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Winger by [Smith, Andrew]
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Winger Kindle Edition

4.5 out of 5 stars 153 customer reviews

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Editorial Reviews

From School Library Journal

Gr 9 Up—Ryan Dean West is the smartest student in the junior class at Pine Mountain boarding school, a starter on the rugby team, and two years younger than the rest of his classmates. He is also hopelessly in love with his best friend, Annie, who sees him as just a little kid. When Ryan Dean moves into Opportunity Hall, the dorm for misbehaving students (owing to an illegal cell phone encounter the previous year), he finds himself at odds with his roommate, the meanest member of their rugby team. Mark Boyett does a wonderful job narrating, especially Ryan Dean's voice, which reveals his wild imagination, full-blown adolescent hormones, and self-deprecating humor. Other characters' voices are equally believable. Friend Seanny is rendered with a deadpan monotone, while Screaming Ned, an old man the boys offer a ride to, is cantankerous, confused, and done with a high-pitched, scratchy cackle. Ryan Dean's cartoons, doodles, and charts, which add such charm to the print version, are described so that the listener doesn't miss anything. The resulting audiobook is laugh-out-loud-funny at times and heartbreakingly serious at others. This is a terrific recording of an unforgettable book.—Julie Paladino, East Chapel Hill High School, Chapel Hill, NC

From Booklist

*Starred Review* After he opened a vein in YA lit with The Marbury Lens (2010) and then went completely nutso in Passenger (2012), about the only thing that Smith could do to surprise would be a hornball boarding-school romantic romp. Surprise! Well, sort of. At 14, Ryan Dean West is a couple years younger (and scrawnier) than the rest of the juniors at Pine Mountain. He is a plucky kid—despite a tendency to punctuate his every thought with “I am such a loser”—who stars in the rugby team due to his speed and tenacity. The rail ties of his single-track mind, though, are his exploits (or lack thereof) with the opposite sex, particularly his best friend Annie, who thinks he is “adorable.” In short, Ryan Dean is a slightly pervy but likable teen. He rates the hotness of every female in sight but also drops surprising bombs of personal depth on a friend’s homosexuality, the poisonous rivalries that can ruin friendships, and his own highly unstable mix of insecurity and evolving self-confidence. Much of the story seems preoccupied with the base-level joys and torments of being a teenager, content to float along with occasional bursts of levity from some nonessential but fun minicomics by Bosma. But at its heart, it is more in line with Dead Poets Society, and by the end this deceptively lightweight novel packs an unexpectedly ferocious punch. Grades 9-12. --Ian Chipman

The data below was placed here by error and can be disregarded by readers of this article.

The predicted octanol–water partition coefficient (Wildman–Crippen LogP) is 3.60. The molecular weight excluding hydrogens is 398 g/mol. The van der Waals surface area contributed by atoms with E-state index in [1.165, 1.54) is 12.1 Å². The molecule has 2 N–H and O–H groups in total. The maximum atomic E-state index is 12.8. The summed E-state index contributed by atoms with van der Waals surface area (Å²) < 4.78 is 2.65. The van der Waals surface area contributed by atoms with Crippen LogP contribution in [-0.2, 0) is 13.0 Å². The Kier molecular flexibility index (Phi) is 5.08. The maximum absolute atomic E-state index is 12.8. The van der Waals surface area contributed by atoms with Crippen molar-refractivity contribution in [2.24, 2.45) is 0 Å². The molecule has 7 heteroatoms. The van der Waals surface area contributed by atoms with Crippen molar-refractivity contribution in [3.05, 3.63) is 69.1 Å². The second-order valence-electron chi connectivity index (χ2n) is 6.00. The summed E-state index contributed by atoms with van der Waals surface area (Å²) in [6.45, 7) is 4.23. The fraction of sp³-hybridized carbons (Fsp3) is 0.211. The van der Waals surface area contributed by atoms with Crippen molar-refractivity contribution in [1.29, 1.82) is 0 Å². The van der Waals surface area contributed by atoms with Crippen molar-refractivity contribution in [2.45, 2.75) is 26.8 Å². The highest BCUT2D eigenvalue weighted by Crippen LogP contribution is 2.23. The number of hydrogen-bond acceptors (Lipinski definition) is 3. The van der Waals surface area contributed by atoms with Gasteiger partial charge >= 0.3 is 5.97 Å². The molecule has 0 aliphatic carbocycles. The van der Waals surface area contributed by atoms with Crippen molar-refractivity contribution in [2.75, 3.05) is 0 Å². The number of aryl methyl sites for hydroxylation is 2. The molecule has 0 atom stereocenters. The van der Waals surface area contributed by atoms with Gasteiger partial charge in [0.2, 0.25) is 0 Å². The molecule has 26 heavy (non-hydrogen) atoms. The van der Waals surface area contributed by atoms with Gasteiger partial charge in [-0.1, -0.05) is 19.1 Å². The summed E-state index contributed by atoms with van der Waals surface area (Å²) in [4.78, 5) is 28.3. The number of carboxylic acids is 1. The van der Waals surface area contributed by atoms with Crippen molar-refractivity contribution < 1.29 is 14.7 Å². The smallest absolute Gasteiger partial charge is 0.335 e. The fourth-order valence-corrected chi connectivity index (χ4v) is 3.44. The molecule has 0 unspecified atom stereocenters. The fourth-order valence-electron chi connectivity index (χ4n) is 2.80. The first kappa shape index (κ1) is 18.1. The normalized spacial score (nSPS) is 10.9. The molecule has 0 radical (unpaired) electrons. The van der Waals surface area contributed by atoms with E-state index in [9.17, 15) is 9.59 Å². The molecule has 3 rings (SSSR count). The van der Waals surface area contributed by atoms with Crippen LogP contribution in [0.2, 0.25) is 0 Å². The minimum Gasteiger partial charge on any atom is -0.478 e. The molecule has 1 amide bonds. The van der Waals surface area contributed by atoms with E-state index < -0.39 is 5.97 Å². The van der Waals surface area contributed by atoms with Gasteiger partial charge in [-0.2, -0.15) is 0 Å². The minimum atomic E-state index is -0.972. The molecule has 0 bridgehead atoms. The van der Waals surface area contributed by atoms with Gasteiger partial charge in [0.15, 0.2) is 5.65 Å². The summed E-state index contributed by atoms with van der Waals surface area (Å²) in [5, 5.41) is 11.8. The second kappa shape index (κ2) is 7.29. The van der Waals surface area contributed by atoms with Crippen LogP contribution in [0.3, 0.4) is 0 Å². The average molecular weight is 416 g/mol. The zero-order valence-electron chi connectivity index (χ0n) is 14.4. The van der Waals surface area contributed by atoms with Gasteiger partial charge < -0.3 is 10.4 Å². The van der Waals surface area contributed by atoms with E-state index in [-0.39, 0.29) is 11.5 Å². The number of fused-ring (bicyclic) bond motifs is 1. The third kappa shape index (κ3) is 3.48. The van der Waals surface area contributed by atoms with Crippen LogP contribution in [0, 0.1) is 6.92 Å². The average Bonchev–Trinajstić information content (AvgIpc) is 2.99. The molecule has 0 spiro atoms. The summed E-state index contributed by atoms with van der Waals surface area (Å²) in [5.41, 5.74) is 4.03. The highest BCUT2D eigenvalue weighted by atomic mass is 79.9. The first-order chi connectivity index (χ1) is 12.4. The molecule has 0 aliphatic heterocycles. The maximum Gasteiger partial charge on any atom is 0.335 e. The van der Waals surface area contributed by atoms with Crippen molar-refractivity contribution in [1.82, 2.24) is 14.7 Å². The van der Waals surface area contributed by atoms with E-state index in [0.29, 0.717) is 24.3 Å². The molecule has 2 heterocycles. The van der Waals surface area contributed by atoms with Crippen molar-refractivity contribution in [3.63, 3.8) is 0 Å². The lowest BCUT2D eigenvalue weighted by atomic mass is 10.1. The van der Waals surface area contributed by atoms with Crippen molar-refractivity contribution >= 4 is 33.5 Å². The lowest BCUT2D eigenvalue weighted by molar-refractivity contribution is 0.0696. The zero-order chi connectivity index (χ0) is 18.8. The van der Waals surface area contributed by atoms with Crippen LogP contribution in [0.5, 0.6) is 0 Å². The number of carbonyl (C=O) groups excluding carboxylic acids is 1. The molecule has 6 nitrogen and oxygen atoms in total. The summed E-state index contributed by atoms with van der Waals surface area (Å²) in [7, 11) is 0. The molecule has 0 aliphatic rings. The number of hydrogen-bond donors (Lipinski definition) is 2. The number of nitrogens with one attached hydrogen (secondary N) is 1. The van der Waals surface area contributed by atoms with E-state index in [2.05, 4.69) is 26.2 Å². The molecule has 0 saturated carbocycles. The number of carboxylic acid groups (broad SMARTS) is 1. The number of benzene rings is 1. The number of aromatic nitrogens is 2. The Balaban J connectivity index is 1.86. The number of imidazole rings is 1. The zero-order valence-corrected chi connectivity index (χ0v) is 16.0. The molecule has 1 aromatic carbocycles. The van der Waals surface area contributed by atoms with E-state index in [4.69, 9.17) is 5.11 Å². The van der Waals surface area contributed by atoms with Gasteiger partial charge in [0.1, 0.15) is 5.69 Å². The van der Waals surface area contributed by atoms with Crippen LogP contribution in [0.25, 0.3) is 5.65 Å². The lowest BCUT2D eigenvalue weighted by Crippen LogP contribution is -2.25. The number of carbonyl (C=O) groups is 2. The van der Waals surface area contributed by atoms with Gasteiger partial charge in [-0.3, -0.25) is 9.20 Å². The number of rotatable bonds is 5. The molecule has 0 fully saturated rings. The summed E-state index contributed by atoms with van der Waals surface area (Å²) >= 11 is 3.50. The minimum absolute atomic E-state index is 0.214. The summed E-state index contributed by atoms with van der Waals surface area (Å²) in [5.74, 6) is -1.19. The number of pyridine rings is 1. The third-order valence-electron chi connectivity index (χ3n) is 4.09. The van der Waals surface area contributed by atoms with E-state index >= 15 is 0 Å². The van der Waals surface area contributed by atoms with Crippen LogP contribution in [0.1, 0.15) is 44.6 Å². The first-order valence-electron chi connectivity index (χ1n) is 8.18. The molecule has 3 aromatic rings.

Product Details

  • File Size: 18834 KB
  • Print Length: 449 pages
  • Publisher: Simon & Schuster Books for Young Readers; Reprint edition (May 14, 2013)
  • Publication Date: May 14, 2013
  • Sold by: Simon and Schuster Digital Sales Inc
  • Language: English
  • ASIN: B005C78E86
  • Text-to-Speech: Not enabled
  • X-Ray: